Medical or cultural model?
- Deafness is viewed through the 'pathological' or 'medical' model as a medical problem within the ear that needs solving.
- Health professionals tend to use the medical approach to deafness, seeing the need for a hearing aid or cochlear implant, the assumption being that the client who is deaf or hard of hearing wishes to treat this.
- The cultural or linguistic model determines that deafness can be viewed differently; here being deaf is tied up with identity and definied b ythe use of an NSL.
- With the cultural model of deafness it is not a medical problem but more a way of life.
Long gone are the days when a deaf person is expected to struggle through a healthcare consultation with a health professional who has inadequate deaf awareness. Legislation now dictates that the onus is on the health professional to utilise the right communication skills. Deafness is very common, meaning that health professionals, whatever their specialist area, can expect to encounter a client with deafness or hearing loss on a daily basis. Working with Deaf People is intended for use as a general reference manual, offering practical advice on how to prepare for the consultation with clients who are deaf, deafblind or Deaf (i.e. use sign language as their first language). Information is offered about language, communication and culture; case studies demonstrate how the messages can be applied in practice. Every health professional, medical and nursing student, whatever their discipline and whatever country they work in, should have a copy of this book.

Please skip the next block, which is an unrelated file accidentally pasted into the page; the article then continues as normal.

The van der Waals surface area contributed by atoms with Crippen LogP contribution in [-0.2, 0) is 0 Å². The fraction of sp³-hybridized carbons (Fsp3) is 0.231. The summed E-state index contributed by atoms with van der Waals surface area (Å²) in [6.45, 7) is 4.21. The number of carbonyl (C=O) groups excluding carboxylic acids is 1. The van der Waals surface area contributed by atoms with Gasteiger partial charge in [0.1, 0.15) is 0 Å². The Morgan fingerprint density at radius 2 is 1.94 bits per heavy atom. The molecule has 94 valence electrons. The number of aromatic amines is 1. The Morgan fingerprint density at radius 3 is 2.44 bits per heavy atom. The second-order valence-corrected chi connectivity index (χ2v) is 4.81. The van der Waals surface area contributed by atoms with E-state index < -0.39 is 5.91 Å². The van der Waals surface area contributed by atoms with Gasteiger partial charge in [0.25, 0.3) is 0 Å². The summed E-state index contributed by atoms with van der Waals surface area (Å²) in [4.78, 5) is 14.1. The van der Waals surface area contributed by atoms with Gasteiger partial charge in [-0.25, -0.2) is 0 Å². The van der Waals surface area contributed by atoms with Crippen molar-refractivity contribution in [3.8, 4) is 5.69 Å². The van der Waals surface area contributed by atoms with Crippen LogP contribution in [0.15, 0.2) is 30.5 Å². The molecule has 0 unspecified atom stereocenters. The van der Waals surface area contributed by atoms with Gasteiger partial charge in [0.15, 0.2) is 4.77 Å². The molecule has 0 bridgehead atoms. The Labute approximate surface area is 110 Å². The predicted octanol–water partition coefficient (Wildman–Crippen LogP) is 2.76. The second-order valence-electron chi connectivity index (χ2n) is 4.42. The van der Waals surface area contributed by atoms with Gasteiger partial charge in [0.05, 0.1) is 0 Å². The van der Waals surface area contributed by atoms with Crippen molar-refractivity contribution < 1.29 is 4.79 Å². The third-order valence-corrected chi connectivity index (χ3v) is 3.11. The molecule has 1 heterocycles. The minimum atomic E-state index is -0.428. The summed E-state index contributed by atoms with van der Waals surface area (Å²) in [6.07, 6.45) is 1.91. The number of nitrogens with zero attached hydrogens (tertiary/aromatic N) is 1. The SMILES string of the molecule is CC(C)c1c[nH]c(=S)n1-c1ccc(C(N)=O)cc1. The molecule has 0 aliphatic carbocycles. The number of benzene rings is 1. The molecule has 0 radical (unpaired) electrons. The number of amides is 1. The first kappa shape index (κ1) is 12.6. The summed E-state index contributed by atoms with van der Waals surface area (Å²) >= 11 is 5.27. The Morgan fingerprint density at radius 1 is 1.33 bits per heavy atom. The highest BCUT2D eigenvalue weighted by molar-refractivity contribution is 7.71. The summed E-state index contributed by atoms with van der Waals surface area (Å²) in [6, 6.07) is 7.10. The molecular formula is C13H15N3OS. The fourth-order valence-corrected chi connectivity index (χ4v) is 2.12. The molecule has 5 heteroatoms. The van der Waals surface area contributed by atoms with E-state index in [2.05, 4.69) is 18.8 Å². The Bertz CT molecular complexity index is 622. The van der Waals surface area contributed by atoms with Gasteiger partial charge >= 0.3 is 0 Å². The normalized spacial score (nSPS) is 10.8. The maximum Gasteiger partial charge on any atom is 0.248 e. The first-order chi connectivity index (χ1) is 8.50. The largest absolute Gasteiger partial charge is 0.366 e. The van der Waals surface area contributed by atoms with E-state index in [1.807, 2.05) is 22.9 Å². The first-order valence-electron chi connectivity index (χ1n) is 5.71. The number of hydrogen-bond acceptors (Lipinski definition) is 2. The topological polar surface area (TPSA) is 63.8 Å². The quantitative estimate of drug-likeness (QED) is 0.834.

"I've worked for 17 years with deaf people and for the first time health professionals have a book that gives them sensible practical advice on working with deaf and deafblind people." -Steve Powell, CEO, SignHealth, UK
Released in Japanese in 2017.
Middleton A (2009) Specialist issues relevant to working with d/Deaf clients. In: A Middleton (Ed) Working with deaf people – a handbook for health professionals. Cambridge: Cambridge University Press, p129-138